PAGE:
But if God alone is the Good, our natural human efforts, including keeping the commandments, cannot fulfill the Law. The essence of legalism is the conviction that doing the right things will suffice. What must be done? We must participate in the very life of God, by his grace and mercy, in order to attain the beatitude and happiness we desire (cf. VS, 12 and 41).
Many people mistake “freedom” with individual autonomy. But true freedom is not given so man can do whatever he pleases, but so he can choose the good. “Genuine freedom is an outstanding manifestation of the divine image in man” (VS, 34).
In sum, true freedom is freedom for the good. In this true freedom we find our real dignity. “Freedom then,” writes St. John Paul, “is rooted in the truth about man, and it is ultimately directed towards communion” (VS, 86).
4. One’s conscience judges an act. It does not determine moral truth. “Conscience” is a key word in “Veritatis Splendor,” appearing 108 times. St. John Paul knew that many people erroneously think their conscience is the final guide to what is truth and good. “The individual conscience is accorded the status of a supreme tribunal of moral judgment,” he writes, “which hands down categorical and infallible decisions about good and evil” (VS, 32).
He notes that some people set aside truth and replace it with “a criterion of sincerity, authenticity and ‘being at peace with oneself,'” which can lead to “a radically subjectivistic conception of moral judgment.”
Ironically, those claiming they have attained “truth” by appealing to their conscience actually deny the existence of a universal, objective truth. The problem worsens when they construct a morality based on whims divorced from universal truth. The conscience is given “the prerogative of independently determining the criteria of good and evil and then acting accordingly.” This reflects “an individualist ethic, wherein each individual is faced with his own truth, different from the truth of others” (VS, 32).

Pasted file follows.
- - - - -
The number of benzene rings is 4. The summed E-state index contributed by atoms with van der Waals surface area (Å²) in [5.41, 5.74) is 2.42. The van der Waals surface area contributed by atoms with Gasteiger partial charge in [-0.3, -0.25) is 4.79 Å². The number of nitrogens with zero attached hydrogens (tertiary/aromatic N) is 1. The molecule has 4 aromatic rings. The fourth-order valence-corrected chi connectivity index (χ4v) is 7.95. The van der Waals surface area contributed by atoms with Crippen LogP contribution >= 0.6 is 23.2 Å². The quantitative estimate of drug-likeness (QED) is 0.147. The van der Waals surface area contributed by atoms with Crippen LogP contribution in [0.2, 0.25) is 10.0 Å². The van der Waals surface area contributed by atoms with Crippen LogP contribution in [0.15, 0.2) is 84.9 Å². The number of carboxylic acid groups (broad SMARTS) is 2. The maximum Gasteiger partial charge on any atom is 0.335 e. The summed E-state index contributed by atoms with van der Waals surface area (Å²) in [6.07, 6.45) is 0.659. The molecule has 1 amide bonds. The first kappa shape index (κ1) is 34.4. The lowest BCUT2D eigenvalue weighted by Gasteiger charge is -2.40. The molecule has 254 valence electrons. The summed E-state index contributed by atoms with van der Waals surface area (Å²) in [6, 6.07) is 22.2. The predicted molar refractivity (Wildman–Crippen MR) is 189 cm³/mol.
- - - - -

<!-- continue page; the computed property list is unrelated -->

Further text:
Ultimately, this leads to a denial of “the very idea of human nature.” There are two ways of approaching reality: trying to create our own reality, which is destructive, or conforming ourselves to reality — to what really is.
And, importantly, one’s conscience can be wrong! “Conscience, as the judgment of an act, is not exempt from the possibility of error” (VS, 62). The conscience cannot create moral truth; rather, it makes an informed judgment about actions, based on what is true and morally right, because conscience “is a moral judgment about man and his actions, a judgment either of acquittal or of condemnation, according as human acts are in conformity or not with the law of God written on the heart” (VS, 59).
In 1998, then-Cardinal Joseph Ratzinger described “Veritatis Splendor” as “a milestone in the elaboration of the moral message of Christianity” while noting that it had “more positive receptions among thinkers outside the Church than among some exponents of Catholic theology.”
The situation remains much the same today. Truths about man, Christ, freedom and conscience still require clear explanations and consistent applications. This great encyclical has yet to be studied, assimilated and applied as deeply as it should be.
– – –
Carl E. Olson is editor of Catholic World Report and Ignatius Insight and the author of several books. Follow him on Twitter @carleolson.